Prayer for the day
O LORD, I cry to you for help; in the morning my prayer comes before you.
Scripture for the day
We’re all in it. The same boat. Paul says it. David says it. The bible says it. Our experience says it. ALL of us have done things we’re not proud of. All of us have NOT done things we should have done. And each one of us knows the sting of remorse when we’ve sinned against almighty God.
David, though he appeals to God as his salvation, recognizes that even though God has saved him and is saving him, he is one of the wicked. He regularly calls on God to put a stop to those who are tormenting him. Yet he also, constantly, bemoans his own fallenness, sinfulness, and his self-recrimination is constant and real. He recognizes in these Psalms that he’s broken, that all of us are broken, but that the love of God is able to overcome even the worst sinfulness and brokenness.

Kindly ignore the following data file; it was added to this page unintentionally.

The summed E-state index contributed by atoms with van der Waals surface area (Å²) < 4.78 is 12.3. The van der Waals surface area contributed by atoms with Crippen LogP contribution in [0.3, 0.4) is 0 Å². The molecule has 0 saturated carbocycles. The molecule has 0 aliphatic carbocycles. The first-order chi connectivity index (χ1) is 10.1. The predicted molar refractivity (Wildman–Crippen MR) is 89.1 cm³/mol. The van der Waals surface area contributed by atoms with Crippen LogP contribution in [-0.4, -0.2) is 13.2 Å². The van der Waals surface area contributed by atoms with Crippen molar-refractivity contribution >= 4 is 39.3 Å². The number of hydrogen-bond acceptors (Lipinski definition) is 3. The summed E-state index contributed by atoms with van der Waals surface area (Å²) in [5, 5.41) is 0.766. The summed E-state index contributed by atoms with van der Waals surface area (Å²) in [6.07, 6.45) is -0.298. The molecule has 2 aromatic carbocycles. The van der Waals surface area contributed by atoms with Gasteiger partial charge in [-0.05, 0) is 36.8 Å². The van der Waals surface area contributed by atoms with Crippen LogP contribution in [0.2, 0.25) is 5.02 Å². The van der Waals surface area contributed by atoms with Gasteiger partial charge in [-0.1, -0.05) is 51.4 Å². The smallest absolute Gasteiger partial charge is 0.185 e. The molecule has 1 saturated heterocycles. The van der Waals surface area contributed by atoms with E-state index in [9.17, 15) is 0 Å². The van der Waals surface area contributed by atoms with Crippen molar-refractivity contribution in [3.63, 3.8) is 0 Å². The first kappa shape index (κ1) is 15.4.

Paul’s letter comes to the Jews and Gentiles in Rome, telling them that their observance of the law, while important, is not the thing that will ultimately save them. It is the grace of God, and that MAY be worked out through obedience to the law, that will allow them to be saved by God. This obedience, says Paul, comes through the knowledge of the law, but ultimately, it comes through the righteousness of God which is able to save those whom God calls to himself.
All kinds of people, all people, have fallen short of the grace of God, says Paul. But in the next breath, he says that all kinds of people also find purity and redemption through the work of Jesus Christ.
It is not enough simply to say that all have sinned. This, while true, is less than half the story. Truly, all have sinned. And truly, God’s grace is big enough to save those who sin!